A complete beginner’s guide for getting started on Mastodon, the place everyone is fleeing to from Twitter.
Most people haven’t heard of any other microblogging service than Twitter. So ever since all hell has been set loose over there at the “bird” app, a lot of these people have been feeling anxious.
It’s not like being on Twitter was always a pleasant experience but it was familiar. But maybe this is a chance to discover something better. Even though Twitter always had the potential for being a place to engage in meaningful conversations, it often ended up fostering negative narratives. Among trolling, doomscrolling, and posting content with only engagement in mind, many had been fleeing Twitter long before the recent debacle.
And some of those who fled then created a community that is now offering people a place to flock to in mass numbers now. Let us introduce you to Mastodon. Understanding Mastodon at first glance can be quite overwhelming. That’s why we’re here to help as best as we can. So, let’s start with the basics.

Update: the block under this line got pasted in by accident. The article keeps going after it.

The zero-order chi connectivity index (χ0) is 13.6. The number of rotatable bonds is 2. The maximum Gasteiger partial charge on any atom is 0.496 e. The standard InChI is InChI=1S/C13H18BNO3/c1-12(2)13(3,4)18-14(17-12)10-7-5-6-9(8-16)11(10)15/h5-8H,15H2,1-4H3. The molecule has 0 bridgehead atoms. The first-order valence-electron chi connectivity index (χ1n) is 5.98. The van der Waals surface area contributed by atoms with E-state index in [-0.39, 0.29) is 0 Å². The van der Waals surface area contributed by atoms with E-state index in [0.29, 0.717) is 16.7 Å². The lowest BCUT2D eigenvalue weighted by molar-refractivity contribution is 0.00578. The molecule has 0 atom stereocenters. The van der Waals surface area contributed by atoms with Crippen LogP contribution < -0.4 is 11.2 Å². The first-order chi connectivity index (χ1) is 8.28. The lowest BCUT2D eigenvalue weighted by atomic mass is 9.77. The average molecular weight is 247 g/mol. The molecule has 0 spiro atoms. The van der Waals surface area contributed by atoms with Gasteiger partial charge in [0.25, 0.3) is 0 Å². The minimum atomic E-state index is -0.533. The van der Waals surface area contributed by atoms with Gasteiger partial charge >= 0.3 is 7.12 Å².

What is Mastodon?
Mastodon is a free and open-source software that offers microblogging features like Twitter. Now, seeing that it’s becoming a replacement for Twitter, a comparison is not only understandable but would also help you grasp some things. Yet if you go for an exact comparison, it would not only limit your perspective in understanding it but would also be a disservice to the platform. So, keep that in mind as we proceed.
To start with, it is not a centralized network and no one company owns it. Rather, it’s a decentralized network (but not in a blockchain manner). It’s more of a federated network, like email, but where you can self-host social media services. The platform is also not some kind of play for attention or monetization, much like most of the internet right now. If you head over to the Mastodon website, you’ll read the phrase, “Social Networking that’s not for sale,” and it’s rather apt.
It’s primarily a place to foster connection, not engagement, unlike most popular social media platforms today.
Keeping up with the analogy with Twitter, you can also share posts on Mastodon which are sometimes called “Toots”. It also has a “like” button and you can “boost” other’s toots, much like re-tweeting. You can follow other people’s posts and they can follow yours.
But that’s where the analogy ends and Mastodon servers come in.